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The Stats Make It Clear: Prevent Is Targeting Our Youth To Manufacture A Compliant Generation

On Thursday the Home Office published figures about the number of individuals referred to the PREVENT counter-extremism strategy between April 2015 to March 2016. Headlines have honed in on the fact that 95% of referrals to PREVENT in that time were deemed unnecessary.
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On Thursday the Home Office published figures about the number of individuals referred to the PREVENT counter-extremism strategy between April 2015 to March 2016. Headlines have honed in on the fact that 95% of referrals to PREVENT in that time were deemed unnecessary.

Before going any further I want to say it plainly - these statistics are further proof that PREVENT is a failed policy, and one that must be abolished. Not rebranded, not merely 'reformed'.

For over a decade PREVENT has faced mass opposition from across society and civil sector calling for a fundamental rethink of how the state approaches 'security'. This opposition has been met with stubborn resistance by successive governments, but PREVENT has long passed the point of being a tenable public policy - it has to go.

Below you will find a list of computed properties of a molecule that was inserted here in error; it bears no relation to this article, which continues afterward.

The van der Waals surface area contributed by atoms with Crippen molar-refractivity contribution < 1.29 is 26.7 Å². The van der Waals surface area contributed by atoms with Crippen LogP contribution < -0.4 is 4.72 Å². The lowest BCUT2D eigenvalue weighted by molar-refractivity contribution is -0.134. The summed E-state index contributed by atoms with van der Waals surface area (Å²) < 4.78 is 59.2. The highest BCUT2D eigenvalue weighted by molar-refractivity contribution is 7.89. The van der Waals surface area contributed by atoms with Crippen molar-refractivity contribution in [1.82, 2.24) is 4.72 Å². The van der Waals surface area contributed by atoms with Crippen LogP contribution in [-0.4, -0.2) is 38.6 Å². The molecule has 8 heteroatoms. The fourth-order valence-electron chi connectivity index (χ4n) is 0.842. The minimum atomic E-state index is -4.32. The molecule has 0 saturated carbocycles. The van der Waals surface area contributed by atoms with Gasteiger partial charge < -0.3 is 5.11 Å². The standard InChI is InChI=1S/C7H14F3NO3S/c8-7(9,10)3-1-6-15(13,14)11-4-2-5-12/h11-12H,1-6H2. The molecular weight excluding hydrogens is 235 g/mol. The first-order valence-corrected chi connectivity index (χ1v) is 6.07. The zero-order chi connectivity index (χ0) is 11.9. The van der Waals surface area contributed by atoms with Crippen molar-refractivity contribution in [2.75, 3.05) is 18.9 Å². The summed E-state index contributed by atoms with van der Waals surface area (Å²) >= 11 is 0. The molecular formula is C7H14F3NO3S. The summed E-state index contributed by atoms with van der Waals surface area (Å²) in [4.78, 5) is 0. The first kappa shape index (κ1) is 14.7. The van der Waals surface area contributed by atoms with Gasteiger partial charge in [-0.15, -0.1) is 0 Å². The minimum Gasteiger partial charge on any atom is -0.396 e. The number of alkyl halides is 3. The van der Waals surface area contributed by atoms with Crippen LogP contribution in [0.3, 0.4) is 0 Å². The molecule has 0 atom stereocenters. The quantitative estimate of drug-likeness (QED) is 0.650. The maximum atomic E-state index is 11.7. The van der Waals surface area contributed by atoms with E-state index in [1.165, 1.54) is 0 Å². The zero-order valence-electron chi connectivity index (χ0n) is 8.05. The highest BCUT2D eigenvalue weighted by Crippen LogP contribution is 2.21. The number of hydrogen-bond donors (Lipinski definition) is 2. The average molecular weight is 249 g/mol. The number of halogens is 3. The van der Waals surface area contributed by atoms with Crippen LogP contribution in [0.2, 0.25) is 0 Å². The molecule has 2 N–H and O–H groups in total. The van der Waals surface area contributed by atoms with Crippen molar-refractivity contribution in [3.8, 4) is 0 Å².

There is much to be unpicked in the stats released this week. Predictably, Muslims/those identified as possible 'Islamist extremists' continue to compromise the majority of PREVENT referrals as they have been since its start, reflecting the anti-Muslim racism that is core to PREVENT.

But possibly the most troubling figure should be the high proportion of children and young people referred - with over half aged 20 or younger, and over a quarter falling younger than just 15. This reflects a growing trend since 2014 whereby PREVENT has turned its attention more directly to school-aged children, seeing skyrocketing figures from the education sector that national teachers' unions have noted with alarm.

Since the Counter-terrorism and Security Act 2015 placed PREVENT on a statutory basis for public bodies including nurseries, schools and universities, PREVENT has operated more heavily under the label of 'safeguarding' - allegedly protecting vulnerable individuals from the harm of being "radicalised". But the state's apparent newfound concern for children rings hollow.